My Final Offer is… Nothing: The White Sox score themselves a potential long-term solution in center field by claiming Alex Rios on waivers from the Blue Jays and refusing to submit to J.P. Ricciardi’s demands of any talent in return to offset the $61 million remaining on his deal. It’s a bold and obviously costly move, but his defensive numbers suggest he can cover the middle pasture which more easily justifies the investment in a 28-year-old hitting to a .275 EqA tune in a down year. Add in the fact that Jake Peavy is beginning a rehab assignment, and it’s clear the AL Central race is about to get interesting.

14


Marlins
61-54
6-1
.510
Up
Vital Cogh: Chris Coghlan helps the Marlins complete a three-game sweep of the Phillies with a leadoff homer off of Cole Hamels, followed by a four-hit afternoon. Coghlan’s been on fire since the calender turned to August, hitting .526/.640/1.166 with 23 hits in 11 games, including eight multi-hit games in a row. Between that streak, the arrival of Nick Johnson, and the benching of Emilio Bonifacio, the Fish are averaging 6.5 runs per game this month, though they’ve allowed just as many runs, and their overall run differential remains in the red.

15


Cubs
58-55
1-6
.504
Down
Unfriendly Confines: A moronic Cubs fan tosses a beer on Shane Victorino mid-catch, but it’s the Cubs who end up all wet as they’re swept by the Phillies in Wrigley. Losers of five in a row and seven out of eight, they tumble out of a share for first place in the NL Central, and along the way they send Carlos Zambrano to the DL and Aramis Ramirez to the trainer’s table. The Cubs are 25-17 in games in which Ramirez has started, 33-38 in games he hasn’t, with his replacements hitting a combined .242/.319/.420.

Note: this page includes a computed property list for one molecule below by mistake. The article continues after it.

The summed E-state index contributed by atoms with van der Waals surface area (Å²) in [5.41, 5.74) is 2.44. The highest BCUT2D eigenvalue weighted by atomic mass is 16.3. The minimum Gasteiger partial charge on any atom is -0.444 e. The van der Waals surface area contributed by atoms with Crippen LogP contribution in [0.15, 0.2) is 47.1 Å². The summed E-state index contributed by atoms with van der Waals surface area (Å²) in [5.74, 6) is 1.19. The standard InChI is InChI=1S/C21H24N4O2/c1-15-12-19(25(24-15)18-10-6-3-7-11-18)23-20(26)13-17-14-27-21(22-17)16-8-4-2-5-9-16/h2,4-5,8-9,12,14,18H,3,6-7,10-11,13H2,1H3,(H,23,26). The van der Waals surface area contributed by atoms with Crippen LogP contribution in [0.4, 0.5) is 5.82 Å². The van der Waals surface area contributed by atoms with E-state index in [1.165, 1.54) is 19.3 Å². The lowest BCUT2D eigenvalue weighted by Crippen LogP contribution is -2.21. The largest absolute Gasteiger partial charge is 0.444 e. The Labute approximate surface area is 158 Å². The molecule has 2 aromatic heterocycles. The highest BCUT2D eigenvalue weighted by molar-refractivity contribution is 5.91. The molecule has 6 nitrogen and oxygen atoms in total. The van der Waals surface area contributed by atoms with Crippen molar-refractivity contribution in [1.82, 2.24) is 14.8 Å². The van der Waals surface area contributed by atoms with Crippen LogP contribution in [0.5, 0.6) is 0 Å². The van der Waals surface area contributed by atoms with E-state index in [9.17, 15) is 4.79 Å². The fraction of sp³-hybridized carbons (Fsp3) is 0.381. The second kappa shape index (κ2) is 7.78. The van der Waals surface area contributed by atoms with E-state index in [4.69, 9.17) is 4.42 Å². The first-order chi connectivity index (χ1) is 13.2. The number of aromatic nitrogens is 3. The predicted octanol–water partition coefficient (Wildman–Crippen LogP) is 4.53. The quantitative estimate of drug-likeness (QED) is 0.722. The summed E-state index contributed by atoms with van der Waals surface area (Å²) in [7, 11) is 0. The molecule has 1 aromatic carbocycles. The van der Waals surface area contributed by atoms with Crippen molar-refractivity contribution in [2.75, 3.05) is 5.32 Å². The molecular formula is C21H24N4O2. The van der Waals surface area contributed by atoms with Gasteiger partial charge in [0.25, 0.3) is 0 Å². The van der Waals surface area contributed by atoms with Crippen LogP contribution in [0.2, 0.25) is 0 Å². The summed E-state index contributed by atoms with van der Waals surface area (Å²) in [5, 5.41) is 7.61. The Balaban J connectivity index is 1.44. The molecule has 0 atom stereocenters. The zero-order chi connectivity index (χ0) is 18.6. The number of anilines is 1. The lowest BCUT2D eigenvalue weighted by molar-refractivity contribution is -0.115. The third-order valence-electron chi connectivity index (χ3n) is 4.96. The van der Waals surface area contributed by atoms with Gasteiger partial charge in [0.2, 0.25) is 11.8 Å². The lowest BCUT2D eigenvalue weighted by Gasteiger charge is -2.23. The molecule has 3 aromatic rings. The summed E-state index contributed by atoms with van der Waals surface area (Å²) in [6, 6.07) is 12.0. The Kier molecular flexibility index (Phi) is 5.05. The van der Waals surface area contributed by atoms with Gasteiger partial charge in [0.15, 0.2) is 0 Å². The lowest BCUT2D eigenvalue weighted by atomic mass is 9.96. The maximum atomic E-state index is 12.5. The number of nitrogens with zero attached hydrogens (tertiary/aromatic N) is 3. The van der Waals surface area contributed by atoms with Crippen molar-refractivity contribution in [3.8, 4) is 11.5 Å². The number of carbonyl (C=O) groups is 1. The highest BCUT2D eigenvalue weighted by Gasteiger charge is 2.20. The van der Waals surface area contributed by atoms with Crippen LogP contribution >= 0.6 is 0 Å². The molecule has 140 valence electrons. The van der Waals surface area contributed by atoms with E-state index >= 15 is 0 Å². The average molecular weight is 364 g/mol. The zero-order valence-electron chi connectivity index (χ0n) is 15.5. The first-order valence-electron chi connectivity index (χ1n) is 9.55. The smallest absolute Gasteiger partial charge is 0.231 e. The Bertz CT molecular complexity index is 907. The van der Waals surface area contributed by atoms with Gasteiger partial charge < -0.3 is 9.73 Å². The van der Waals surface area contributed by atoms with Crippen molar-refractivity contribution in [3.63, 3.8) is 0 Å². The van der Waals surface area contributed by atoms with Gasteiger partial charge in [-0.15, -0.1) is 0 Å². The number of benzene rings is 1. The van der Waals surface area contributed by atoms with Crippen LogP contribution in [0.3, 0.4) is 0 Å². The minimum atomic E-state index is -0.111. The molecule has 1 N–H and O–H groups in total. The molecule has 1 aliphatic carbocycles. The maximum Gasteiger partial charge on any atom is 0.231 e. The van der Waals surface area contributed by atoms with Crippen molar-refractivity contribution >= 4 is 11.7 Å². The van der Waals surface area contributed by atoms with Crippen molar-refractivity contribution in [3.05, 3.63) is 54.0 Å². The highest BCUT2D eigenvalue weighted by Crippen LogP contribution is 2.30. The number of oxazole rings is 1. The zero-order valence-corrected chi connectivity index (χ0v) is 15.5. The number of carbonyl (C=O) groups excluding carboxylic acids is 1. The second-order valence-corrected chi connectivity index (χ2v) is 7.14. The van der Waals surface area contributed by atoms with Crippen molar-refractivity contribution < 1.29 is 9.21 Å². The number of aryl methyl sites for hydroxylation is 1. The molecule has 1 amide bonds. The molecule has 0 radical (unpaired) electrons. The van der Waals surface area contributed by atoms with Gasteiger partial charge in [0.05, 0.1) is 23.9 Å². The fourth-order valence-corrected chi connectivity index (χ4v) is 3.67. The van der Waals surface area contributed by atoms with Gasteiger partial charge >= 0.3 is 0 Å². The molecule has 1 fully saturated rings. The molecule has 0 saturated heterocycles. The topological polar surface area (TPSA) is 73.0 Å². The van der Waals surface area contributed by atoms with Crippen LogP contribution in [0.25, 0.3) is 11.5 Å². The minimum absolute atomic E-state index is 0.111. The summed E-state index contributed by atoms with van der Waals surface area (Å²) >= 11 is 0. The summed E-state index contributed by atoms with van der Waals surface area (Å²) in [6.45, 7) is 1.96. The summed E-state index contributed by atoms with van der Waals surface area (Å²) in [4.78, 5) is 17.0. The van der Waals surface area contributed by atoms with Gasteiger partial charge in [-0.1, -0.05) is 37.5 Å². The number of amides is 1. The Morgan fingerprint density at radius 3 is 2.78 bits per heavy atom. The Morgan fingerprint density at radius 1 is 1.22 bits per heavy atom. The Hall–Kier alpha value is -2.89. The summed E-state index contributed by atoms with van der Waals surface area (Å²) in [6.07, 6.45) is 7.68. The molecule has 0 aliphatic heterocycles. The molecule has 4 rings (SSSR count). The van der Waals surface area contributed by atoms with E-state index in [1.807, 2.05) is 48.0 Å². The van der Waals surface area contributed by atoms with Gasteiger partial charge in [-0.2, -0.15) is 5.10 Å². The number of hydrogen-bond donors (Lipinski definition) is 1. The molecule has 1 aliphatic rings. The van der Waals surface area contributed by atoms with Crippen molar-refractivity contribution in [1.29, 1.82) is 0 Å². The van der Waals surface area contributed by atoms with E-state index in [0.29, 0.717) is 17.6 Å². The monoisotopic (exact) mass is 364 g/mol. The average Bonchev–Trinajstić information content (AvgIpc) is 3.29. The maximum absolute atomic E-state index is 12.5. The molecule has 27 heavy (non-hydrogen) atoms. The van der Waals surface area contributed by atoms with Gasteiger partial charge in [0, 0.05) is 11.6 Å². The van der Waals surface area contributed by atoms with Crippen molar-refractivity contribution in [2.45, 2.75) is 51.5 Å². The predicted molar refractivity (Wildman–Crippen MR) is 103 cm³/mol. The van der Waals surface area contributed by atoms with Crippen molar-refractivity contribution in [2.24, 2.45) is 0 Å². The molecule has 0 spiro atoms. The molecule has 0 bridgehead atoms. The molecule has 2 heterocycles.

16


Twins
55-59
2-4
.501
Flat
No Idle Threat: Acquired for a PTBNL the day before and apparently uninjured in transit, Carl Pavano shuts down Detroit for seven innings in his Twins debut; he’s now tamed the Tigers four times this year, three of them within a month, putting up a 1.48 ERA and 18/1 K/BB in 30 1/3 innings. Of course, that means he’s put up a 6.21 ERA against everyone else, but when you’re trying to contend with a rotation that’s giving you a 48 percent chance of winning on any given day, beggars can’t be choosers.

17


Tigers
60-54
3-4
.498
Down
Money for Maggs: Just 12-15 since the All-Star break, the Tigers continue to play uneven ball. Their offense is averaging just 4.0 runs per game in the second half, and that’s even with Magglio Ordoñez hitting a relatively robust .306/.342/.528. The bigger problem regarding Ordoñez is that despite Jim Leyland’s stated intent to platoon the former slugger, Ordoñez now needs just 84 PA over the team’s final 48 games for his $18 million option to vest, a gruesome proposition given his .271/.335/.383 overall line; “former” is apt. The math might work out such that the marginal value of a playoff appearance exceeds that of the option, but for a team that could use the financial flexibility, the situation was preventable nonetheless.

18


Diamondbacks
52-63
2-4
.492
Down
The Wind Machine and the Four Winds: Despite his 218-strikeout pace, Mark Reynolds homers in four straight games, pushing his season total to 36 (second in the league) and helping raise his slugging percentage to .600 (third). Not to be outdone, rookie Trent Oeltjen homers three times in his first four games, then follows it with a four-hit effort in victory. Elsewhere, the 2009 Diamondbacks continue to scatter, with slumping Chris B. Young schlepping his .194/.297/.359 line to Triple-A Reno, tragedy-stricken Scott Schoeneweis landing on the DL due to depression, and the ever-injured Tom Gordon getting released after just three appearances.